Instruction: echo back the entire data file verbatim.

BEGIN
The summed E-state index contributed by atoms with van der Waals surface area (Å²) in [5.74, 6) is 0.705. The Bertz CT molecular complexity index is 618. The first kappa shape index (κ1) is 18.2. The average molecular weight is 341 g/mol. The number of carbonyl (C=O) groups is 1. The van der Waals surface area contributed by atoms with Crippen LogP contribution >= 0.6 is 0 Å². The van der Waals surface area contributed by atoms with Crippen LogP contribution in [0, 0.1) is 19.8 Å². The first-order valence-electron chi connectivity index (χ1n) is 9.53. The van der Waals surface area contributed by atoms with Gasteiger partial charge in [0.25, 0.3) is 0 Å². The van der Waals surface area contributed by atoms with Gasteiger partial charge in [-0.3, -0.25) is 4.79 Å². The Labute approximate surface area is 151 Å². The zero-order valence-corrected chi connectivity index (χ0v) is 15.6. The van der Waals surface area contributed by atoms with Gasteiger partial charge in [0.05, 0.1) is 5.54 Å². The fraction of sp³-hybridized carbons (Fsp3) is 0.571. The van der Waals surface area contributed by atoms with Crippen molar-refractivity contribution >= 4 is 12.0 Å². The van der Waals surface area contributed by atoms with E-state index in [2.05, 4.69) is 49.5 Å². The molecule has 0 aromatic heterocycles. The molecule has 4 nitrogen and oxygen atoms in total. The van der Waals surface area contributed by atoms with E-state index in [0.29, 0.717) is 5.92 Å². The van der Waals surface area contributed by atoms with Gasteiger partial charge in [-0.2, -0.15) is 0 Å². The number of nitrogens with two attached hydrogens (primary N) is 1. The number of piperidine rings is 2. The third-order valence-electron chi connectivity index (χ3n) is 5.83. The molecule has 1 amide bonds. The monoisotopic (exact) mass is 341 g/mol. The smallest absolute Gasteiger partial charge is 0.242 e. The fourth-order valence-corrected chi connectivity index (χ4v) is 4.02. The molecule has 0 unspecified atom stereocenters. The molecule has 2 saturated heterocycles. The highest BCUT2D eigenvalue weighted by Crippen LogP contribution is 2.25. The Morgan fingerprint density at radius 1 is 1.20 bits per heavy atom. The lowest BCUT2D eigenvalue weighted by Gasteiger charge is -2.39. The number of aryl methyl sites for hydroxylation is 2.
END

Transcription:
The summed E-state index contributed by atoms with van der Waals surface area (Å²) in [5.74, 6) is 0.705. The Bertz CT molecular complexity index is 618. The first kappa shape index (κ1) is 18.2. The average molecular weight is 341 g/mol. The number of carbonyl (C=O) groups is 1. The van der Waals surface area contributed by atoms with Crippen LogP contribution >= 0.6 is 0 Å². The van der Waals surface area contributed by atoms with Crippen LogP contribution in [0, 0.1) is 19.8 Å². The first-order valence-electron chi connectivity index (χ1n) is 9.53. The van der Waals surface area contributed by atoms with Gasteiger partial charge in [0.25, 0.3) is 0 Å². The van der Waals surface area contributed by atoms with Gasteiger partial charge in [-0.3, -0.25) is 4.79 Å². The Labute approximate surface area is 151 Å². The zero-order valence-corrected chi connectivity index (χ0v) is 15.6. The van der Waals surface area contributed by atoms with Gasteiger partial charge in [0.05, 0.1) is 5.54 Å². The fraction of sp³-hybridized carbons (Fsp3) is 0.571. The van der Waals surface area contributed by atoms with Crippen molar-refractivity contribution >= 4 is 12.0 Å². The van der Waals surface area contributed by atoms with E-state index in [2.05, 4.69) is 49.5 Å². The molecule has 0 aromatic heterocycles. The molecule has 4 nitrogen and oxygen atoms in total. The van der Waals surface area contributed by atoms with E-state index in [0.29, 0.717) is 5.92 Å². The van der Waals surface area contributed by atoms with Gasteiger partial charge in [-0.2, -0.15) is 0 Å². The number of nitrogens with two attached hydrogens (primary N) is 1. The number of piperidine rings is 2. The third-order valence-electron chi connectivity index (χ3n) is 5.83. The molecule has 1 amide bonds. The monoisotopic (exact) mass is 341 g/mol. The smallest absolute Gasteiger partial charge is 0.242 e. The fourth-order valence-corrected chi connectivity index (χ4v) is 4.02. The molecule has 0 unspecified atom stereocenters. The molecule has 2 saturated heterocycles. The highest BCUT2D eigenvalue weighted by Crippen LogP contribution is 2.25. The Morgan fingerprint density at radius 1 is 1.20 bits per heavy atom. The lowest BCUT2D eigenvalue weighted by Gasteiger charge is -2.39. The number of aryl methyl sites for hydroxylation is 2.